How to Fix Leaky Faucets

Faucets can become leaky and damaged over time. Before you can fix one, you must shut off the water supply valves under the sink and drain the water.

Leaky Faucets

Once the water is off, you can begin disassembling the faucet and removing the handles. Depending on the type of faucet, you may need to remove extra parts to get to the O-rings, washers, and gaskets, or the cartridge or valve seat and stem. However, if you need some professional help, you can contact Plumber The Woodlands.

If you have a leaky faucet, it’s important to fix it right away. Leaks can lead to higher water bills, and over time, they can damage the pipes underneath your sink. Fortunately, fixing most faucets is not difficult. If you follow the steps in this guide, you can usually eliminate a leaky faucet by replacing a washer, O-ring, or valve seat. You may also need to tighten or replace a screw or nut, or you might need to clean the cartridge and handle components to remove mineral buildup or rust.

Before you start, shut off the water supply valves beneath your sink. If you’re not sure how to do this, consult your homeowner’s manual or a plumber for instructions specific to your type of faucet.

Once the water is turned off, use a towel to cover the drain. This will prevent small parts from falling down the drain during the repair process. Now you can begin the repair process.

First, remove the faucet handle(s). Remove the decorative cap and then take off the handle. If you’re having trouble removing the handle, try using a hex wrench or hex screwdriver. Once the handle is removed, you can access the screw securing it. Remove this screw and then gently pull or pry off the faucet handle. If the handle is stuck, try applying penetrating oil to loosen it.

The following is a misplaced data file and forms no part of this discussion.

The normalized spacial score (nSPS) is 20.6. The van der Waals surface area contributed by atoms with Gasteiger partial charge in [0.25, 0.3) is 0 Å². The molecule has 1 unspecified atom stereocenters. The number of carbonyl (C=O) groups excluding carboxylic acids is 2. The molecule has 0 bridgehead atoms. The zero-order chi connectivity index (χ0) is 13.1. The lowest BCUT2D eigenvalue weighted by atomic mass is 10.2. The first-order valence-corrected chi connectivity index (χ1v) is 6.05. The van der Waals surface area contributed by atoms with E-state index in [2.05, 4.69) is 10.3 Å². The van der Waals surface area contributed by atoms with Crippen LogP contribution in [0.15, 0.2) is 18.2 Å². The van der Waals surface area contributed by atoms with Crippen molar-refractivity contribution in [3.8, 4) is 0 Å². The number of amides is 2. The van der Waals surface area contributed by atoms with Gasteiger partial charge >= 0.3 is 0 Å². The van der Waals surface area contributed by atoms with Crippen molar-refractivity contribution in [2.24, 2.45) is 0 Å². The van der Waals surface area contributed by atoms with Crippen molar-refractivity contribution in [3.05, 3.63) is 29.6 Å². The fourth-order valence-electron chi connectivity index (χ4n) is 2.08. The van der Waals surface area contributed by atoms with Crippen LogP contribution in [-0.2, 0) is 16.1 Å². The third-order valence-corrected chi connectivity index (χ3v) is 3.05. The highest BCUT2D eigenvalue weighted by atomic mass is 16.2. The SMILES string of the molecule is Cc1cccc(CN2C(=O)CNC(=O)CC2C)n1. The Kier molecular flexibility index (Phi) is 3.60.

Next, unscrew the adjusting ring and packing nut that holds the stem in place. This nut may unscrew in either direction, so try turning it the opposite way if it doesn’t come loose on the first try. Once the nut is loose, you can remove the stem and replace the washer and O-ring.

After you’ve replaced the washer and O-ring, you can reassemble the stem and valve assembly. Make sure to use the correct sized screw for each component. If you don’t have the right size screw, you can always purchase one from a hardware store.

A leak near the spout can often be caused by a corroded valve seat. This part connects the faucet to the spout and can get corroded when water sediments accumulate in it over time. You can usually avoid this problem by cleaning the valve seat regularly.

Repairing a Faucet with a Cartridge

The cartridge in a single-handle cartridge faucet is responsible for turning off and on the water. If it is damaged or worn, replacing it may fix the leak. Before you can replace it, though, you must remove the handle. Use a screwdriver to unscrew the decorative cap on the handle, then an Allen wrench to loosen the handle screw. Once the screw is removed, pull the handle straight up to remove it from the escutcheon (the flat plate that surrounds the handle). Remove the retaining clip or nut at the base of the handle, then unscrew the adjusting ring. A spanner tool is often included with a cartridge repair kit to help you do this.